Savannah African Art Museum exhibition explores the importance of cowries in African culture | cultural | Savannah News, Events, Restaurants, Music

The Savannah African Art Museum (SAAM) 2022 exhibition arrives in February.

“Culture, Currency and Continuity: The Significance of Cowries in African Art,” will officially open to the public Feb. 2 at the nonprofit museum, 201 East 37th St.

“Our exhibits rotate and kick off each February with the launch of Black History Month,” said Billie Stulz, Executive Director and Chief Curator of SAAM.

SAAM reserves a gallery for annual rotating exhibitions that allow for a more in-depth presentation of a specific aspect of African history and culture. Rotating exhibitions are curated by Stultz with a SAAM intern choosing a curatorial track for the semester. SCAD student Tiva Baloi was the intern who participated in this exhibition.

“This last exhibition was ROOTS: Hair-Culture-History, Exploring the Hair & Cultures of West & Central Africa, where we focused on the importance of hair in African culture. This new exhibit focuses on cowries as they are linked to many elements of African art and culture,” said Stultz.

The new exhibit aligns with SAAM’s participation in the 2022 Savannah Black Heritage Festival, which runs February 1-20, 2022. As part of the festivities, SAAM is presenting a workshop that ties into the new exhibit, “Creating Wearable Art on February 12 from 11 a.m. to 12:30 p.m. on the second floor of the museum’s Upbeat Village Terracotta gallery.

“The cowries have come to represent the African continent to the world. They’ve taken root in pop culture, coming a long way from the surprised looks and comments Venus and Serena Williams received when they adorned their braided hair with them as a connection to their African roots during early tennis competitions. their careers,” said Lisa Jackson, SAAM Education Coordinator.

Although cowries are not native to Africa, they are primarily associated with African culture.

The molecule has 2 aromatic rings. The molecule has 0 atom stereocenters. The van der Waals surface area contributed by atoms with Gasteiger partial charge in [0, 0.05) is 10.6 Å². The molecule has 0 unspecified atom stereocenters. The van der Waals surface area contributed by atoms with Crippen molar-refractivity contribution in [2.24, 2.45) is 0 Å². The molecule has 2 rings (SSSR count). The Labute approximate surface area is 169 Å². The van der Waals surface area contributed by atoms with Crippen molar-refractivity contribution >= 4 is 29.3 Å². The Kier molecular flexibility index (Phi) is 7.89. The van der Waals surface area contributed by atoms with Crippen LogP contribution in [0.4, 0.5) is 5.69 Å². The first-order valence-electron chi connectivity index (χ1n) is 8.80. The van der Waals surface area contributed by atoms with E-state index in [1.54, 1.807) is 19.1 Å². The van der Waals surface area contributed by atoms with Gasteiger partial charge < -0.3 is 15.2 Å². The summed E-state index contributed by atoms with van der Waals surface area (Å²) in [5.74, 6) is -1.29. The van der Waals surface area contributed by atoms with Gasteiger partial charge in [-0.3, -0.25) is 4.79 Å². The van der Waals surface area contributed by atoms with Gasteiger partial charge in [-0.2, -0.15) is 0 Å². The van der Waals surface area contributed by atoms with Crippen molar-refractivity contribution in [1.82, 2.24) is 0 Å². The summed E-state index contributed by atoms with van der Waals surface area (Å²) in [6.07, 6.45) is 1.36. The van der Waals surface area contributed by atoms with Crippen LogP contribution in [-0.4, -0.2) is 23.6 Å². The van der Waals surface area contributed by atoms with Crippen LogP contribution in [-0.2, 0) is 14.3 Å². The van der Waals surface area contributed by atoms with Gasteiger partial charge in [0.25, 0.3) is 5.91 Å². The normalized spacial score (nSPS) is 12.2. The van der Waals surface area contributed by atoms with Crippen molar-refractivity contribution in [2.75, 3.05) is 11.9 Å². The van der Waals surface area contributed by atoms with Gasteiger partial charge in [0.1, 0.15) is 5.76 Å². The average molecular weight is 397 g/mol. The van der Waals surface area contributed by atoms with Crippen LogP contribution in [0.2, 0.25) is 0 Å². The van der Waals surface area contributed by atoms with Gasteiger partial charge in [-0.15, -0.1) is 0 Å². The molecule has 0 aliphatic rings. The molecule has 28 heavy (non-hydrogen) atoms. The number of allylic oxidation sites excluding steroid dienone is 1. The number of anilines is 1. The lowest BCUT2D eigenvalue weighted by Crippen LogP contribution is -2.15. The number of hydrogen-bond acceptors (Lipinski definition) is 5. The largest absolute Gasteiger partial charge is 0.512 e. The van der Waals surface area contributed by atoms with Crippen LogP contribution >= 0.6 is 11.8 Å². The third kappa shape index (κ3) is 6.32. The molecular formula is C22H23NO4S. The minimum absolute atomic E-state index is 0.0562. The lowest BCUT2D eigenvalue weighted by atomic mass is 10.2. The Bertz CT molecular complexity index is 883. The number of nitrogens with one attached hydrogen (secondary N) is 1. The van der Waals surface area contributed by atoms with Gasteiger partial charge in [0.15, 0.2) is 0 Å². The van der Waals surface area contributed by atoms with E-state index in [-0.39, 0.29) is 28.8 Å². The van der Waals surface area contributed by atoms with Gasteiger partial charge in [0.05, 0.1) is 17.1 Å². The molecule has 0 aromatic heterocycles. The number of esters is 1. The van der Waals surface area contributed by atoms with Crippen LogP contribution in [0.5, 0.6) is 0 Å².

Small, shiny seashells were more than just elegant, they had economic value in ancient African societies. For centuries, beige seashells were a representation of wealth and were used as currency due to their sturdy and lightweight character.

Apart from their economic value, seashells were also distinguished by their power to bring prosperity, fertility, healing and spiritual connection to ancestors.

“These shells were completely tied to the culture spiritually, emotionally and financially. They were an integral part of African life. We want our visitors to leave with more knowledge about these popular seashells than they came in with and share it with others,” Jackson said.

In addition to learning about the history of seashells, workshop participants will have the opportunity to create wearable works of art from cowrie shells and other materials. Also on February 12, participants will be able to have their photographs taken to display and upload them to the SAAM website. Each photo will be surrounded by a border displaying the SAAM and SBHF logos and the date, making them great souvenirs of the SBHF and SAAM experience.

“I hope this exhibition will spark interest and curiosity for people to start doing their own research on seashells and for it to be a starting point to start the conversation about the different forms of materials that have great significance in Africa,” Stultz said. .

NOTE: The gallery is accessible by stairs only, no elevator or wheelchair access is available.

For more information on the new exhibit, visit

For more information about the workshop, visit

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